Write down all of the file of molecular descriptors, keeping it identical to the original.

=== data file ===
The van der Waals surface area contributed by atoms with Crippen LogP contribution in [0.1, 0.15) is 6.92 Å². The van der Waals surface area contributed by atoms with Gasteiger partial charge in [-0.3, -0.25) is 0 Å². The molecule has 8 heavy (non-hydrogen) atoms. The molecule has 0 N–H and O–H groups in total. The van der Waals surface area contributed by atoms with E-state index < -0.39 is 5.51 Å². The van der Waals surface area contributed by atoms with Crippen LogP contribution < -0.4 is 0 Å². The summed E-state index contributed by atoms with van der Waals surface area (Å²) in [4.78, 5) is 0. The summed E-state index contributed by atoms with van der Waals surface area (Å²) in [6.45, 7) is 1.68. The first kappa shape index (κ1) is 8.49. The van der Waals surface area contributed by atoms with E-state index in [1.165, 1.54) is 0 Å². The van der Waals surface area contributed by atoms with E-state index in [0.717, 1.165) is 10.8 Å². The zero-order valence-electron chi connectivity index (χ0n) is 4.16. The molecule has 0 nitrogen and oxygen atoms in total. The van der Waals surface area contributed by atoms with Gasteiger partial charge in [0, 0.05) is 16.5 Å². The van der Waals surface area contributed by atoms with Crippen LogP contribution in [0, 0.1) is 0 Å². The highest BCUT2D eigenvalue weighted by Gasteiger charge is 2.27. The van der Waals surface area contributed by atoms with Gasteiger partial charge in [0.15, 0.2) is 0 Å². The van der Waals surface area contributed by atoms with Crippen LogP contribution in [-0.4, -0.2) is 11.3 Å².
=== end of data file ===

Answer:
The van der Waals surface area contributed by atoms with Crippen LogP contribution in [0.1, 0.15) is 6.92 Å². The van der Waals surface area contributed by atoms with Gasteiger partial charge in [-0.3, -0.25) is 0 Å². The molecule has 8 heavy (non-hydrogen) atoms. The molecule has 0 N–H and O–H groups in total. The van der Waals surface area contributed by atoms with E-state index < -0.39 is 5.51 Å². The van der Waals surface area contributed by atoms with Crippen LogP contribution < -0.4 is 0 Å². The summed E-state index contributed by atoms with van der Waals surface area (Å²) in [4.78, 5) is 0. The summed E-state index contributed by atoms with van der Waals surface area (Å²) in [6.45, 7) is 1.68. The first kappa shape index (κ1) is 8.49. The van der Waals surface area contributed by atoms with E-state index in [1.165, 1.54) is 0 Å². The van der Waals surface area contributed by atoms with E-state index in [0.717, 1.165) is 10.8 Å². The zero-order valence-electron chi connectivity index (χ0n) is 4.16. The molecule has 0 nitrogen and oxygen atoms in total. The van der Waals surface area contributed by atoms with Gasteiger partial charge in [0, 0.05) is 16.5 Å². The van der Waals surface area contributed by atoms with Crippen LogP contribution in [0, 0.1) is 0 Å². The highest BCUT2D eigenvalue weighted by Gasteiger charge is 2.27. The van der Waals surface area contributed by atoms with Gasteiger partial charge in [0.15, 0.2) is 0 Å². The van der Waals surface area contributed by atoms with Crippen LogP contribution in [-0.4, -0.2) is 11.3 Å².